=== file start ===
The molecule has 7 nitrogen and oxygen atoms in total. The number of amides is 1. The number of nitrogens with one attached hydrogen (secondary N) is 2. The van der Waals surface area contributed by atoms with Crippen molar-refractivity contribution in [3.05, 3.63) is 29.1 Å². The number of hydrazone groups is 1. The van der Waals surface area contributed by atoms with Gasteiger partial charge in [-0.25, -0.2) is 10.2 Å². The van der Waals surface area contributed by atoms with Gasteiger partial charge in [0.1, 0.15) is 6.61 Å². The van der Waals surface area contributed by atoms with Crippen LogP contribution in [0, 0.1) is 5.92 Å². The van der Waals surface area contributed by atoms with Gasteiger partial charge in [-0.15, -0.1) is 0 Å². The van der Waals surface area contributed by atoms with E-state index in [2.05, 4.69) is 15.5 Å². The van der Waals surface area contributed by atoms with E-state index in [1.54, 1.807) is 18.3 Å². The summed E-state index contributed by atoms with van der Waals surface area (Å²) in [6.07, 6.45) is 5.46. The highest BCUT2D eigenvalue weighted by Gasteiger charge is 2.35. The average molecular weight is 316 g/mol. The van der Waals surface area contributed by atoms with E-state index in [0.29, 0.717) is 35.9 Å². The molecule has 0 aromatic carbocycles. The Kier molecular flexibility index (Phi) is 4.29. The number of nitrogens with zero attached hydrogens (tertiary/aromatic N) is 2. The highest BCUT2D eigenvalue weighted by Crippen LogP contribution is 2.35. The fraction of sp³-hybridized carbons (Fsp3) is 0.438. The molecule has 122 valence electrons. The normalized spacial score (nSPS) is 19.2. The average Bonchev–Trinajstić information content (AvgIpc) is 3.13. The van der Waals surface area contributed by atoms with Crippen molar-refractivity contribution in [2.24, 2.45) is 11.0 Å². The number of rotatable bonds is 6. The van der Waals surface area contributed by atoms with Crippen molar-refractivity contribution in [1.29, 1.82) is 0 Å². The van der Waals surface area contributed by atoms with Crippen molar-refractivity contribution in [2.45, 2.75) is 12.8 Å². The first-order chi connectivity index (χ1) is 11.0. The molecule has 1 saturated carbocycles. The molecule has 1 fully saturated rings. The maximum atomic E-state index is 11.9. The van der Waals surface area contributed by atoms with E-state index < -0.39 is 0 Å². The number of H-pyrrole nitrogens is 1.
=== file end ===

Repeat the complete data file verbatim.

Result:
The molecule has 7 nitrogen and oxygen atoms in total. The number of amides is 1. The number of nitrogens with one attached hydrogen (secondary N) is 2. The van der Waals surface area contributed by atoms with Crippen molar-refractivity contribution in [3.05, 3.63) is 29.1 Å². The number of hydrazone groups is 1. The van der Waals surface area contributed by atoms with Gasteiger partial charge in [-0.25, -0.2) is 10.2 Å². The van der Waals surface area contributed by atoms with Gasteiger partial charge in [0.1, 0.15) is 6.61 Å². The van der Waals surface area contributed by atoms with Crippen LogP contribution in [0, 0.1) is 5.92 Å². The van der Waals surface area contributed by atoms with Gasteiger partial charge in [-0.15, -0.1) is 0 Å². The van der Waals surface area contributed by atoms with E-state index in [2.05, 4.69) is 15.5 Å². The van der Waals surface area contributed by atoms with E-state index in [1.54, 1.807) is 18.3 Å². The summed E-state index contributed by atoms with van der Waals surface area (Å²) in [6.07, 6.45) is 5.46. The highest BCUT2D eigenvalue weighted by Gasteiger charge is 2.35. The average molecular weight is 316 g/mol. The van der Waals surface area contributed by atoms with E-state index in [0.29, 0.717) is 35.9 Å². The molecule has 0 aromatic carbocycles. The Kier molecular flexibility index (Phi) is 4.29. The number of nitrogens with zero attached hydrogens (tertiary/aromatic N) is 2. The highest BCUT2D eigenvalue weighted by Crippen LogP contribution is 2.35. The fraction of sp³-hybridized carbons (Fsp3) is 0.438. The molecule has 122 valence electrons. The normalized spacial score (nSPS) is 19.2. The average Bonchev–Trinajstić information content (AvgIpc) is 3.13. The van der Waals surface area contributed by atoms with Crippen molar-refractivity contribution in [2.24, 2.45) is 11.0 Å². The number of rotatable bonds is 6. The van der Waals surface area contributed by atoms with Crippen molar-refractivity contribution in [1.29, 1.82) is 0 Å². The van der Waals surface area contributed by atoms with Crippen molar-refractivity contribution in [2.45, 2.75) is 12.8 Å². The first-order chi connectivity index (χ1) is 11.0. The molecule has 1 saturated carbocycles. The molecule has 1 fully saturated rings. The maximum atomic E-state index is 11.9. The van der Waals surface area contributed by atoms with E-state index < -0.39 is 0 Å². The number of H-pyrrole nitrogens is 1.